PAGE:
From food source to objects of worship, there is a long history of complex interactions between humans and animals. Halldór Stefánsson explores it in the second article in our Human minds series on the social and scientific implications of studying human biology.
By Halldór Stefánsson
Since time immemorial, we have used animals for food, clothing, transportation, as beasts of burden, as well as pets and companions. And more recently, ever since science emerged in the Age of Enlightenment as a field of systematic knowledge production, various animal species have been used as objects for laboratory experiments, while along the way, science has revolutionised our understanding of the unity and contiguity of all forms of life on the planet.
But human-animal relationships have long been much more complex than that. As reflected in prehistoric cave paintings, totemic religions, and modern day pet obsessions, people have used animals in a symbolic fashion as mirrors to see themselves and as icons to render the world meaningful. Anthropomorphism is the name for a quasi-universal tendency among people to project human attributes onto animals, and thereby facilitate and intensify their emotional relationships with them. In short, “if animals are different, they are also a lot like us”.
This deep-rooted sentiment continues to infuse much of the modern, progressive and mostly praiseworthy animal welfare movement. Today, multiple well-organised lobbies and important organisations exist, both international as well as NGOs, dedicated to the enhancement of animal welfare. The European Union itself has specifically issued a comprehensive Directive (2010/63/EU) on the protection of animals for scientific purposes. And going beyond the widely shared welfare concerns, millions of animal rights activists worldwide have joined international organisations such as People for the Ethical Treatment of Animals (PETA). They commonly hold the view that non-human animals should be regarded as persons and members of the moral community whose interests deserve legal protection: to deny them that right is but a form of discrimination akin to racism or sexism.
Hence, a dilemma exists between the moral assertion that animals deserve rights and the state of affairs on the ground in our complex industrial societies. People continue to be overwhelmingly carnivorous, and animals continue to be essential (and die) for basic, clinical, pharmaceutical and toxicological research. And while most friends of animals the world over are law-abiding, peaceful people, a series of physical and verbal attacks on both research organisations and individual scientists have caused considerable consternation within the scientific community. The situation has prompted a comprehensive response, both to try to preempt such incidents happening, and also to counter the often un-nuanced, if not biased discourses propagated by the animal activist lobby.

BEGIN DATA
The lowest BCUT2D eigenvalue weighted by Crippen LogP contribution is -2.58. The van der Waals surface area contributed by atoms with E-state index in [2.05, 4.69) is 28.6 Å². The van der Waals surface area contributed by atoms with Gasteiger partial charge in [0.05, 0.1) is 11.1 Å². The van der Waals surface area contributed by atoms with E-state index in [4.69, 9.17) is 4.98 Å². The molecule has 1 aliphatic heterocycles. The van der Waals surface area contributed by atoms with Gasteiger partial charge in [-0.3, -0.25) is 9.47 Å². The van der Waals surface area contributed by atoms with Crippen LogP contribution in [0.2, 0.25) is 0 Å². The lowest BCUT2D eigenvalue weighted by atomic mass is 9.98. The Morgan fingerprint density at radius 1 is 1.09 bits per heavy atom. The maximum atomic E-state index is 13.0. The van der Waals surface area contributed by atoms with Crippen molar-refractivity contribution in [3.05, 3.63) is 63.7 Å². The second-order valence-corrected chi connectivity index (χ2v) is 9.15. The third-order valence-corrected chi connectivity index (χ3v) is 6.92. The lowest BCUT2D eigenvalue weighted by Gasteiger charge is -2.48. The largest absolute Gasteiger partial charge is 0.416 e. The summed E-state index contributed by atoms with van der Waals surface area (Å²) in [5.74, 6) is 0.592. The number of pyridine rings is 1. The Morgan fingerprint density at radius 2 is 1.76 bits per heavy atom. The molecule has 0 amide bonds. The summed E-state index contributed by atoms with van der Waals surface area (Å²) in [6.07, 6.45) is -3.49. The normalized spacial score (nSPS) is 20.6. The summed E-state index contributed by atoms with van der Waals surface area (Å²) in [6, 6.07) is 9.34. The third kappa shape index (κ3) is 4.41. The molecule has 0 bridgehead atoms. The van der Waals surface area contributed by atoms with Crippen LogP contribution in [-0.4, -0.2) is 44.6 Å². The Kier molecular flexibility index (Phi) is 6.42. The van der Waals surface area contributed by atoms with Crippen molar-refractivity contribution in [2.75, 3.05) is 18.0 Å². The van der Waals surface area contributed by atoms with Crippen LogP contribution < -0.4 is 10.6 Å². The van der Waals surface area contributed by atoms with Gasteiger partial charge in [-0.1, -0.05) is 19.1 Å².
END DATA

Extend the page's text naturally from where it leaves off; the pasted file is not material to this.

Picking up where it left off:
The signatories committed to accepting greater responsibility for animal experiments and to cooperation with the public in the form of a dialogue without prejudice.
The Basel Declaration refers to an initiative launched in 2010 by scientists from around Europe, with Rolf Zeller of Basel University, and an EMBL alumnus, as its main leader. The signatories committed to accepting greater responsibility for animal experiments and to cooperation with the public in the form of a dialogue without prejudice. At the same time, they demanded that essential animal experiments for obtaining research results remain permitted both now and in the future. With the Basel Declaration, these researchers are seeking to show that science and animal welfare are not diametrically opposed.
To pursue these long-term goals the Basel Declaration Society was founded. To date, it has held four conferences around Europe to promote public awareness of the importance of animal models in experimental biomedical research, to foster communication between researchers and the public, and to enhance the acceptance of the Basel Declaration. The Basel Declaration Society also seeks to bring the scientific community together in advancing the implementation of ethical principles such as the 3Rs (Replacement – Reduction – Refinement) whenever animals are being used in research. The participants in the Basel Declaration Society unanimously hold that science must not only take a clear stance with regard to the responsible handling of laboratory animals, but also has to show greater transparency toward the public. To make the rationale and necessity, as well as the experimental procedures, for the use of animals in research more comprehensible to the public and to decision makers, the Basel Declaration researchers aim to cooperate more closely with politicians, the media, patient groups and schools in giving greater importance to the proactive and open communication of animal research and science in general.
To study the effect of commonly used drugs on bacterial envelopes, EMBL scientists applied a biochemical assay using a colour reaction. The deeper the red, the stronger the disruptive effect of the drug.